Much has been written about the advent of artificial technology and its impact on the legal profession.
This week, Law Times focuses on a ruling where the use of AI has been explicitly cited.
“$900.00 for legal research is problematic. One assumes that counsel graduated with the basic legal knowledge we all possess. This matter was unlikely his first blush with the world of ‘occupier’s liability,’ and specifically the liability of landlords. . . All in all, whatever this ‘research’ was would be well within the preparation for the motion,” said the ruling by Justice Alan Whittenin Cass v. 1410088 Ontario Inc., 2018 ONSC 6959.
“There was no need for outsider or third party research. If artificial intelligence sources were employed, no doubt counsel’s preparation time would have been significantly reduced.”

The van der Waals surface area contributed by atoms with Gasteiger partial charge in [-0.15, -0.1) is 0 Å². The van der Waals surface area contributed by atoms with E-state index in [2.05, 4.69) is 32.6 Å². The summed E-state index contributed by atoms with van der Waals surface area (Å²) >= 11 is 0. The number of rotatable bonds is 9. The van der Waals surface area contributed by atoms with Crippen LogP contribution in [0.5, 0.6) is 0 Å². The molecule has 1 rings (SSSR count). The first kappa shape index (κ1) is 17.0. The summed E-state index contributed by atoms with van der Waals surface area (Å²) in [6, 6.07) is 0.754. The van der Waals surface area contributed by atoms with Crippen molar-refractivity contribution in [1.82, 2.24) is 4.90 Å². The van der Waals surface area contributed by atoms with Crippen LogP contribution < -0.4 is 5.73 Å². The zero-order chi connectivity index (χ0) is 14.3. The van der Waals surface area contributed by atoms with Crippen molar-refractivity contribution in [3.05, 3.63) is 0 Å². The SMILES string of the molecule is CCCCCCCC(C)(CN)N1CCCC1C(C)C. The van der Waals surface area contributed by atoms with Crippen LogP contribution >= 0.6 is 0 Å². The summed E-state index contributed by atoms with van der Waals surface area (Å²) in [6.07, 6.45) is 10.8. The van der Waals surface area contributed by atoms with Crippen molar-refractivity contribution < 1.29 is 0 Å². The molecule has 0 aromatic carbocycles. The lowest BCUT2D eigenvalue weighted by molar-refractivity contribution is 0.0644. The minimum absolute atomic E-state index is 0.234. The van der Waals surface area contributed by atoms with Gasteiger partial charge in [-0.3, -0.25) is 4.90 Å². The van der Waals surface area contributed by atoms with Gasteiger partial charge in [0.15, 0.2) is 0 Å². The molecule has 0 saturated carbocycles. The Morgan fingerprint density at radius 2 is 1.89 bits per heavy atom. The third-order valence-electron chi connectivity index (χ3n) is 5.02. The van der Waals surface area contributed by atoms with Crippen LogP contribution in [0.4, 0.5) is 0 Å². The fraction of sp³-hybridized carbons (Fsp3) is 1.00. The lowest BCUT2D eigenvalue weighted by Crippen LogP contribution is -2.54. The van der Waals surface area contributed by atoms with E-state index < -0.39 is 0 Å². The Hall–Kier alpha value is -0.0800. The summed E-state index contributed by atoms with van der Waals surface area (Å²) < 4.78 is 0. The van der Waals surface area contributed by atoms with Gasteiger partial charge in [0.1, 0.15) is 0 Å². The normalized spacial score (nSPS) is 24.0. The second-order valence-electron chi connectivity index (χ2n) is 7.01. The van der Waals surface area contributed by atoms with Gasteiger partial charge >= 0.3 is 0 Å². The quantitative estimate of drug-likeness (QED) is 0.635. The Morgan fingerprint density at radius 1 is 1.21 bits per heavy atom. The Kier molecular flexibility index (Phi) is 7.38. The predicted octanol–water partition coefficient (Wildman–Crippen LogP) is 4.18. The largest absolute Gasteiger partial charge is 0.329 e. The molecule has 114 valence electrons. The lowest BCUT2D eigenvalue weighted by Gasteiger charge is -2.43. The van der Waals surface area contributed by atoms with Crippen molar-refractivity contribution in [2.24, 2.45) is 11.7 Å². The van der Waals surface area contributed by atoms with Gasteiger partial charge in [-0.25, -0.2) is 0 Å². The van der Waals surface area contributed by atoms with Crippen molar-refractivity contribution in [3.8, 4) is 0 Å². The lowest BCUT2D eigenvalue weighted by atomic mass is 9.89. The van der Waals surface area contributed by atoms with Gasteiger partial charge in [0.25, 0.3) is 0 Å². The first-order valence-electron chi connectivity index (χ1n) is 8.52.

The bench — which is often criticized for not adapting to technology soon enough — is clearly sending a message that AI is here to stay when it comes to the efficient practice of law.
Carole Piovesan, a Toronto lawyer, makes an important point.
“What we are seeing from the bench, at least, is that the courts are mindful of the use of this technology and are grappling with what it means for the litigation process,” she says. Piovesan is right. Lawyers who are beginning their careers — or well into them — would do well to ensure they are keeping pace technologically with the market’s developments.
This issue of Law Times looks at resource allocation in different areas, from rulings involving self-represented litigants to the access-to-justice crisis former Ontario Attorney General Chris Bentley says exists in Ontario.
“Justice is a right of all Canadians. It is entrusted to the profession to deliver. The system that is being delivered to Canadians is not working in the way it needs to work,” he says.
Those are strong words. Hopefully, technology will help address some of these gaps, not aggravate them.